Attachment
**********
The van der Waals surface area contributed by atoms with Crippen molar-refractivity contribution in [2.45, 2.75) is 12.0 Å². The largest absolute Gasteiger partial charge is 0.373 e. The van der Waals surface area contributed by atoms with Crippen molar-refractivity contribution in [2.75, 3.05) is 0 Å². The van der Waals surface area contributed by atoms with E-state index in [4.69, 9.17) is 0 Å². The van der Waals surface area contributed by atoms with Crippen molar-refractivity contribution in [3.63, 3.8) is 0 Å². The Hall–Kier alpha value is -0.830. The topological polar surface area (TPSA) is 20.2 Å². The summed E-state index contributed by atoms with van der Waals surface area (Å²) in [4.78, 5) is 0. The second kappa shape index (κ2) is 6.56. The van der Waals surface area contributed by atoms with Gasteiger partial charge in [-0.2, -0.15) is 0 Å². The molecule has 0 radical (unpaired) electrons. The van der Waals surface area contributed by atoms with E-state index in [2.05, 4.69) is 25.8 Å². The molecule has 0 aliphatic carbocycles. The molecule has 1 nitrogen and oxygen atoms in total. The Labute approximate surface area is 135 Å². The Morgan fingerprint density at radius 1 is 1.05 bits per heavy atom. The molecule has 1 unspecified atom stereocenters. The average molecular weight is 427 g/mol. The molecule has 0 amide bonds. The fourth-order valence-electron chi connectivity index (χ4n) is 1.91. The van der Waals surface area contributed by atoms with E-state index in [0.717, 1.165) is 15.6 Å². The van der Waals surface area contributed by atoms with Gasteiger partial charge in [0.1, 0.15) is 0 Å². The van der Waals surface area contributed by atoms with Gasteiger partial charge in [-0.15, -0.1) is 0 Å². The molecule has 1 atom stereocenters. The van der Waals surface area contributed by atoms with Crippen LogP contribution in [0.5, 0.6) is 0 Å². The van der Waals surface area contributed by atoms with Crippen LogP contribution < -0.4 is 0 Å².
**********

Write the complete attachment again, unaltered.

The van der Waals surface area contributed by atoms with Crippen molar-refractivity contribution in [2.45, 2.75) is 12.0 Å². The largest absolute Gasteiger partial charge is 0.373 e. The van der Waals surface area contributed by atoms with Crippen molar-refractivity contribution in [2.75, 3.05) is 0 Å². The van der Waals surface area contributed by atoms with E-state index in [4.69, 9.17) is 0 Å². The van der Waals surface area contributed by atoms with Crippen molar-refractivity contribution in [3.63, 3.8) is 0 Å². The Hall–Kier alpha value is -0.830. The topological polar surface area (TPSA) is 20.2 Å². The summed E-state index contributed by atoms with van der Waals surface area (Å²) in [4.78, 5) is 0. The second kappa shape index (κ2) is 6.56. The van der Waals surface area contributed by atoms with Gasteiger partial charge in [-0.2, -0.15) is 0 Å². The molecule has 0 radical (unpaired) electrons. The van der Waals surface area contributed by atoms with E-state index in [2.05, 4.69) is 25.8 Å². The molecule has 0 aliphatic carbocycles. The molecule has 1 nitrogen and oxygen atoms in total. The Labute approximate surface area is 135 Å². The Morgan fingerprint density at radius 1 is 1.05 bits per heavy atom. The molecule has 1 unspecified atom stereocenters. The average molecular weight is 427 g/mol. The molecule has 0 amide bonds. The fourth-order valence-electron chi connectivity index (χ4n) is 1.91. The van der Waals surface area contributed by atoms with E-state index in [0.717, 1.165) is 15.6 Å². The van der Waals surface area contributed by atoms with Gasteiger partial charge in [0.1, 0.15) is 0 Å². The van der Waals surface area contributed by atoms with Gasteiger partial charge in [-0.15, -0.1) is 0 Å². The molecule has 1 atom stereocenters. The van der Waals surface area contributed by atoms with Crippen LogP contribution in [0.5, 0.6) is 0 Å². The van der Waals surface area contributed by atoms with Crippen LogP contribution < -0.4 is 0 Å².